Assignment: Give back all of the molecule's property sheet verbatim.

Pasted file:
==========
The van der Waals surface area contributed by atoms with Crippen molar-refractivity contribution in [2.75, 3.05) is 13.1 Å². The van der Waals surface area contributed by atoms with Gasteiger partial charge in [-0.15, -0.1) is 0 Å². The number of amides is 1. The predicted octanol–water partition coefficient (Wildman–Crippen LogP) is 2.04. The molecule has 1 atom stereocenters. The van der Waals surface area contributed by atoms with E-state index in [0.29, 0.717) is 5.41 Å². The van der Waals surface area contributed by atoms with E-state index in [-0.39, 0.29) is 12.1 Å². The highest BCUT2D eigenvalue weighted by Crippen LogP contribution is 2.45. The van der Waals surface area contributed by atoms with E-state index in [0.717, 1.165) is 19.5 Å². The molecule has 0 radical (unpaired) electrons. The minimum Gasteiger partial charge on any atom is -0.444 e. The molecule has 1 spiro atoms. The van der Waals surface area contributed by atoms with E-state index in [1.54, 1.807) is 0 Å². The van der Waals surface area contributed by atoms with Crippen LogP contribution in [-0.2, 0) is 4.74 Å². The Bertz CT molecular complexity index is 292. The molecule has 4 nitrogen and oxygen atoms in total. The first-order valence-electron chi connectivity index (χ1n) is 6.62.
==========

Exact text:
The van der Waals surface area contributed by atoms with Crippen molar-refractivity contribution in [2.75, 3.05) is 13.1 Å². The van der Waals surface area contributed by atoms with Gasteiger partial charge in [-0.15, -0.1) is 0 Å². The number of amides is 1. The predicted octanol–water partition coefficient (Wildman–Crippen LogP) is 2.04. The molecule has 1 atom stereocenters. The van der Waals surface area contributed by atoms with E-state index in [0.29, 0.717) is 5.41 Å². The van der Waals surface area contributed by atoms with E-state index in [-0.39, 0.29) is 12.1 Å². The highest BCUT2D eigenvalue weighted by Crippen LogP contribution is 2.45. The van der Waals surface area contributed by atoms with E-state index in [0.717, 1.165) is 19.5 Å². The molecule has 0 radical (unpaired) electrons. The minimum Gasteiger partial charge on any atom is -0.444 e. The molecule has 1 spiro atoms. The van der Waals surface area contributed by atoms with E-state index in [1.54, 1.807) is 0 Å². The van der Waals surface area contributed by atoms with Crippen LogP contribution in [-0.2, 0) is 4.74 Å². The Bertz CT molecular complexity index is 292. The molecule has 4 nitrogen and oxygen atoms in total. The first-order valence-electron chi connectivity index (χ1n) is 6.62.